Olaf Brzeski's solid plume of smoke
Poland got a pretty bunk deal as far as the 20th century is concerned: reconstituted as an official country only after the First World War, citizens suffered through Nazi invasions before being jammed behind the Iron Curtain for decades. This summer, an exhibit at Brussels’ Palas des Beaux-Arts showcased work exclusively by Polish artists who grew up under Communism, but only began working after the fall of the Iron Curtain. Entitled “The Power of Fantasy: Modern and Contemporary art from Poland,” the exhibit tried to engage with Poland’s painful history in a new way.
One of the featured artists was Olaf Brzeski, whose installation, “Dream – Spontaneous Combustion,” consists of an enormous black plume of smoke made from resin and soot. At first glance, it really looks like something was set on fire in a big white room. Actually, it reminds me a lot of the Smoke Monster that ate Mr.Eko on LOST.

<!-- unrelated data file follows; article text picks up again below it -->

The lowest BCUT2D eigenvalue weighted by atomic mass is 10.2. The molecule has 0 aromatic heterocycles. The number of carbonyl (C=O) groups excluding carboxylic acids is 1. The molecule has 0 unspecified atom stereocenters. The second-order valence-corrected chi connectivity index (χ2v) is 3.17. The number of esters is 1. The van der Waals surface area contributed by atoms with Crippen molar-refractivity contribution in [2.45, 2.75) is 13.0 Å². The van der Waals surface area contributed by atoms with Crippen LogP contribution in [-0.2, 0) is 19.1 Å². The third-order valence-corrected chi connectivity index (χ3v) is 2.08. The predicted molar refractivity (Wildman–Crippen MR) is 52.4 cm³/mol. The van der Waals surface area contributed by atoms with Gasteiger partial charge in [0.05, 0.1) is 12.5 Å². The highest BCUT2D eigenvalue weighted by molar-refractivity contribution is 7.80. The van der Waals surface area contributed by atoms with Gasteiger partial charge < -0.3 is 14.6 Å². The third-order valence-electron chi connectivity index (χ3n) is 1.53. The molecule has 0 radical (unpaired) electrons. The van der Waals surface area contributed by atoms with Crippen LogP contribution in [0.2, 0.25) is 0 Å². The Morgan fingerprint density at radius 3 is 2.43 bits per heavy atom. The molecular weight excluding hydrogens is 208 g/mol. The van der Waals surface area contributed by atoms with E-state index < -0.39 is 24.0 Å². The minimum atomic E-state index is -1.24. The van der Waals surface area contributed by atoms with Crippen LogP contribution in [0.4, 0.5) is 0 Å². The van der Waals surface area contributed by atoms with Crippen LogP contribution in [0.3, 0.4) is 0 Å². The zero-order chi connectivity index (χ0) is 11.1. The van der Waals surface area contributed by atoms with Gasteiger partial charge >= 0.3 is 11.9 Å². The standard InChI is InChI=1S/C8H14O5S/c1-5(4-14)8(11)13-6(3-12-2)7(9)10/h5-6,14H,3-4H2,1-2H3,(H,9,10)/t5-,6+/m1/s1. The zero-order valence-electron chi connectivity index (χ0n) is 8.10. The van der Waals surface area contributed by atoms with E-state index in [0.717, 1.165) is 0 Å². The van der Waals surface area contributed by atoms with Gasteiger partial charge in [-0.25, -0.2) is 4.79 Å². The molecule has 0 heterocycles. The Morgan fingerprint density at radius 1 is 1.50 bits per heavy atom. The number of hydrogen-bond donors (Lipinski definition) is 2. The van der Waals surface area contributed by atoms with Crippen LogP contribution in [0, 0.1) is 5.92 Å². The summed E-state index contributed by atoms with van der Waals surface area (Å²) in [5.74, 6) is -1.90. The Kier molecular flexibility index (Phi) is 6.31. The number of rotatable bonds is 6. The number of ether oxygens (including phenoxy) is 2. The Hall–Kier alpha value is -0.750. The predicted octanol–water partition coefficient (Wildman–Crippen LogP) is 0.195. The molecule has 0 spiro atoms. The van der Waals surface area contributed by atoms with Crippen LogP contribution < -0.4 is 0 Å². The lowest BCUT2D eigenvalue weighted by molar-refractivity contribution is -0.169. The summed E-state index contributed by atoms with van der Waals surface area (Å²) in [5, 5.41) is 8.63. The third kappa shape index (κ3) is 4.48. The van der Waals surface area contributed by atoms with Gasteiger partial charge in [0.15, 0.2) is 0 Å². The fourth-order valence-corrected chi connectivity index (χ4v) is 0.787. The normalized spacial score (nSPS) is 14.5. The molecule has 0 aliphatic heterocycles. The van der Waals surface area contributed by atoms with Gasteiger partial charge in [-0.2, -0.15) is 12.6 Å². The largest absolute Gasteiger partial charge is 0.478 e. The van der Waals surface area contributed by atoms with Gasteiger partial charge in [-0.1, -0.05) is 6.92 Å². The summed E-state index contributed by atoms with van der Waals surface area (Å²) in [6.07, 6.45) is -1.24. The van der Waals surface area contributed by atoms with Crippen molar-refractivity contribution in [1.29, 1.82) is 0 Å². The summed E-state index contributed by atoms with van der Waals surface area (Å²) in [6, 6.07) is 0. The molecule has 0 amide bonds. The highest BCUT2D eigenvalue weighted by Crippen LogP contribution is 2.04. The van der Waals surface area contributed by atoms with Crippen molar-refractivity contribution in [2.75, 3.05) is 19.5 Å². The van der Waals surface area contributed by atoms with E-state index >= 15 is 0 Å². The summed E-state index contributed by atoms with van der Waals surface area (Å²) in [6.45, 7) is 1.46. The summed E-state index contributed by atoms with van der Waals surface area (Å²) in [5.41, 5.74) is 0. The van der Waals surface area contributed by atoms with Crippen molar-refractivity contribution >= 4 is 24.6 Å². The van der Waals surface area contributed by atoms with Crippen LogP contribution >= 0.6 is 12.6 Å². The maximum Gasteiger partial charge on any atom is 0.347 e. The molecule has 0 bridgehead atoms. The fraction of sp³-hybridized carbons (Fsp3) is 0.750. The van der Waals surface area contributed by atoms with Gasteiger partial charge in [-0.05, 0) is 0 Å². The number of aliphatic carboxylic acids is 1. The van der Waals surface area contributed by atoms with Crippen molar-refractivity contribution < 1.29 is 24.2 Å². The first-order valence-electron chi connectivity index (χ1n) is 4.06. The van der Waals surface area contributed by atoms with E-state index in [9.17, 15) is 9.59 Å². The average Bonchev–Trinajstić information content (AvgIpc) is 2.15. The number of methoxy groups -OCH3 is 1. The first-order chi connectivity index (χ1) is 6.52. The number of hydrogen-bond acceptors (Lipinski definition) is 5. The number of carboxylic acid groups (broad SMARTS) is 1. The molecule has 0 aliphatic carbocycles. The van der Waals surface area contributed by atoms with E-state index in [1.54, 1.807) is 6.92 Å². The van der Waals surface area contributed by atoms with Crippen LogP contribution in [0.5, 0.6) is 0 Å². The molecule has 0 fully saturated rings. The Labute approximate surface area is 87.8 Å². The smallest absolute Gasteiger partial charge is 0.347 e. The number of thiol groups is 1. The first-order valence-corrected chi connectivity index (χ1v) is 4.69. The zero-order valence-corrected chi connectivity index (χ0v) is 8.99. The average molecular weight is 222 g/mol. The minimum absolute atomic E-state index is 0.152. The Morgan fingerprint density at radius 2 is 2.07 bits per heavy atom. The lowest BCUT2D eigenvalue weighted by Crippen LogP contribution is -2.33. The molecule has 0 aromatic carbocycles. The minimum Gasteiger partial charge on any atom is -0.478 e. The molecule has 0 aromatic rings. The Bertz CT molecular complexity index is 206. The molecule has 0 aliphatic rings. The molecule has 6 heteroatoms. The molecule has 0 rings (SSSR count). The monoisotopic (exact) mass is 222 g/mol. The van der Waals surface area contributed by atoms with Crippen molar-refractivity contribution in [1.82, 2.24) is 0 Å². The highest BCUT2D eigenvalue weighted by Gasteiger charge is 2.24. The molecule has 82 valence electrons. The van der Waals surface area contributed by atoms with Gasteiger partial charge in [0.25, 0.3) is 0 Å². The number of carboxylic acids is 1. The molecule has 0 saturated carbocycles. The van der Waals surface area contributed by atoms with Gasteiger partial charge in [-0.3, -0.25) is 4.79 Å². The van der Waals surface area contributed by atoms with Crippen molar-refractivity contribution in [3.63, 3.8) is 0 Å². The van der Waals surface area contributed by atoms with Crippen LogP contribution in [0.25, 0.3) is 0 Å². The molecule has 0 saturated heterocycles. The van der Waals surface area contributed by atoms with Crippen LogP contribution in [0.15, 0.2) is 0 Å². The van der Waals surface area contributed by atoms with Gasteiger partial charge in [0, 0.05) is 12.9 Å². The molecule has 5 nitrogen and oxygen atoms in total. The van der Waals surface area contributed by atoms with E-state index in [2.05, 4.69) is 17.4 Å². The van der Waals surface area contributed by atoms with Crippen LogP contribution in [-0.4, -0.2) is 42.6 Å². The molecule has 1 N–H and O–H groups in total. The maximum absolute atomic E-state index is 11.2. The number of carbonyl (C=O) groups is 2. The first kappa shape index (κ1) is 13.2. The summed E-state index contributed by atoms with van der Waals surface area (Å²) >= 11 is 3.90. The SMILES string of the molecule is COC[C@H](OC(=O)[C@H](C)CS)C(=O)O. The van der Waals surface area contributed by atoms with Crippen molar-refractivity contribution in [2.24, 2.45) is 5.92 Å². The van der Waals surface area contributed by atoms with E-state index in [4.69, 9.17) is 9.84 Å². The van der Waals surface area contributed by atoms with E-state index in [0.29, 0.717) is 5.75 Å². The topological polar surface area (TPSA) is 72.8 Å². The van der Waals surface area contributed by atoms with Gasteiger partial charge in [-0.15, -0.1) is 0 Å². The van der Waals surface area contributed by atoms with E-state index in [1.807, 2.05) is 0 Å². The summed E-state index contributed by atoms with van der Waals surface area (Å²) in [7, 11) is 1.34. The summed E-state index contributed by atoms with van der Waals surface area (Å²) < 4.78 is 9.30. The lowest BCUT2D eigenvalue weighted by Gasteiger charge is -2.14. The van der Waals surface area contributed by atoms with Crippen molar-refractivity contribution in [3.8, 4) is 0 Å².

For Brzeski, who grew up hearing about his grandparents’ experience in the concentration camps, the Second World War and the Cold War serve as constant sources of inspiration for his work (which is, generally speaking, ruled by fire and brimstone). While this latest piece is inherently ominous to behold, I was pleased to learn that its conception was actually kind of comical, inspired by the day Olaf tried to clean a stuffed-up chimney in his apartment only to wind up covered in soot.